Jessica Williams: The Day Begins at Night

2601 Pasadena Ave, Los Angeles, CA 90031
Nov 18, 6 PM - 9 PM — ends Dec 22, 2023
As It Stands is pleased to present “The Day Begins at Night,” an exhibition of new paintings by Jessica Williams.

Williams’s paintings inhabit a fantastical Los Angeles where dusk never ends and youth expands forever. Her female figures emerge from this atmosphere, embedding themselves in its firmament and taking on its otherworldly hues. Rather than act on the landscape, they ardently inhabit it—they smoke cigarettes, read books, and lounge by the shore of the Pacific.In communion and alone, they bear the psychic weight of living on the far edge of America, their narrowed eyes and implacable expressions suggestive of the self-protectiveness born from the imminent threat of tectonic shift.

Only a real Angeleno could see straight through to the heart of the city, could capture in paint the emotions aroused by its potentialities, its eerienes, its volatile mixture of reality and fantasy. Raised in the suburbs in the San Fernando Valley, her interest in what she has called “the psychic space within strip malls and pre-planned housings tracks” reveals itself as heavy brushstrokes and palette-knife slashes. Her ultraviolet color palettes, “at once ecstatic and toxic,” lend realist scenes the mystical quality of aura photography. Working on recycled canvasses, Williams builds on the sediment of past compositions, polluting her paintings with reverberating images.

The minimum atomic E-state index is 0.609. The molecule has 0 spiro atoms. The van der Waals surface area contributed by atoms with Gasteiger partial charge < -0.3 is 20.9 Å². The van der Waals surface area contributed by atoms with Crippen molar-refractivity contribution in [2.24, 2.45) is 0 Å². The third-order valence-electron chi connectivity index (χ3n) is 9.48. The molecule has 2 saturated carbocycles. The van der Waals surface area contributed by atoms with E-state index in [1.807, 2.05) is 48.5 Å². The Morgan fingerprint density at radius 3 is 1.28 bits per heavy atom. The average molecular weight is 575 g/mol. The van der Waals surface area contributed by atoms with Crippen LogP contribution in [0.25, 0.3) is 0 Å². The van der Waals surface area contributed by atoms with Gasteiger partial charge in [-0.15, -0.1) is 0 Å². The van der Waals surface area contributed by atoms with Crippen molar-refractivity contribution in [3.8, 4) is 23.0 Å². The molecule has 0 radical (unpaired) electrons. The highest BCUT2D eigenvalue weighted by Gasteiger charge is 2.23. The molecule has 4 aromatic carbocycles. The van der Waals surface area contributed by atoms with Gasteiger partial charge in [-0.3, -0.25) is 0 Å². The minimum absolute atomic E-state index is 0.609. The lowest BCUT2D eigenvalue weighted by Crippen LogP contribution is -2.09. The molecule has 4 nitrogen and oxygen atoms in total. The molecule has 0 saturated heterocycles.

Williams filters her interest in early twentieth century European figurative painters—Marie Laurencin, Edvard Munch, Paula Modersohn-Becker, and Léon Spilliaert are only a few of the artists she communes with in her studio—through the lens of a girl from the Valley who has always hewn close to home. To avoid traffic on the Pacific Coast highway during her commute from her home in Pasadena to Malibu to teach painting, Williams began to arrive an hour early and depart an hour late, spending this interstitial time sketching on the beach. The drawings and memories she made on the shore while bathed in the chromatic effects of Los Angeles’s polluted sky became the underpinnings of these works, whose subjects evoke Impressionist leisure paintings.

Recurring, revisiting, driving out to the water and back inland again, Williams enters into nostalgia’s logic. The figure in Wild Heaven leans back introspectively, hands behind her head, into a swirling field of blue and purple. The sky behind her, as Joan Didion wrote of Los Angeles during the Santa Ana winds, has “a yellow cast, the kind of light sometimes called ‘earthquake weather.’” Two swans from Echo Park lake float near the bottom; the white stallion of a horse girl’s dreams prances in the distance. The Violet Dusk Girls sit on the bluffs of the Pacific Palisades with the Santa Monica Pier ferris wheel behind them, the sky a bloody, surreal red. Are they sisters, friends, shadow selves? If you find them while walking along the shoreline at night and are brave enough to approach, you can ask them yourself.

—Canada Choate